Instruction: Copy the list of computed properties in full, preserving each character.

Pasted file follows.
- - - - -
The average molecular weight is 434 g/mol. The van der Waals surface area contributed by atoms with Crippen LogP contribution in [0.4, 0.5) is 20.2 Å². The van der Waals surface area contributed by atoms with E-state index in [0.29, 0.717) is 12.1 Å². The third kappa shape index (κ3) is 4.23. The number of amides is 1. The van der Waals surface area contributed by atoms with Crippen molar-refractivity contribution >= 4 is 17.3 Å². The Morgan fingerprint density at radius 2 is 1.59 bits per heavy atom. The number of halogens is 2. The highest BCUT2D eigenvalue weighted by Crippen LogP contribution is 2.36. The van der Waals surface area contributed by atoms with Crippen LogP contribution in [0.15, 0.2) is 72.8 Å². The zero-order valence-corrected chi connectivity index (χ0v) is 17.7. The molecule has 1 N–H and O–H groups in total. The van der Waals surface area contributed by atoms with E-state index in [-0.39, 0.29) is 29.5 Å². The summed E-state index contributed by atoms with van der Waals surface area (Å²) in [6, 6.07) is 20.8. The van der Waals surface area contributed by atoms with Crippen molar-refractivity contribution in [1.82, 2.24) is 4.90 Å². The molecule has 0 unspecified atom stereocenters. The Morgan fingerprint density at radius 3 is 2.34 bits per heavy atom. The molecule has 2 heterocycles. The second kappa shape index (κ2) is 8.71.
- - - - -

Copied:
The average molecular weight is 434 g/mol. The van der Waals surface area contributed by atoms with Crippen LogP contribution in [0.4, 0.5) is 20.2 Å². The van der Waals surface area contributed by atoms with E-state index in [0.29, 0.717) is 12.1 Å². The third kappa shape index (κ3) is 4.23. The number of amides is 1. The van der Waals surface area contributed by atoms with Crippen molar-refractivity contribution >= 4 is 17.3 Å². The Morgan fingerprint density at radius 2 is 1.59 bits per heavy atom. The number of halogens is 2. The highest BCUT2D eigenvalue weighted by Crippen LogP contribution is 2.36. The van der Waals surface area contributed by atoms with Crippen LogP contribution in [0.15, 0.2) is 72.8 Å². The zero-order valence-corrected chi connectivity index (χ0v) is 17.7. The molecule has 1 N–H and O–H groups in total. The van der Waals surface area contributed by atoms with E-state index in [-0.39, 0.29) is 29.5 Å². The summed E-state index contributed by atoms with van der Waals surface area (Å²) in [6, 6.07) is 20.8. The van der Waals surface area contributed by atoms with Crippen molar-refractivity contribution in [1.82, 2.24) is 4.90 Å². The molecule has 0 unspecified atom stereocenters. The Morgan fingerprint density at radius 3 is 2.34 bits per heavy atom. The molecule has 2 heterocycles. The second kappa shape index (κ2) is 8.71.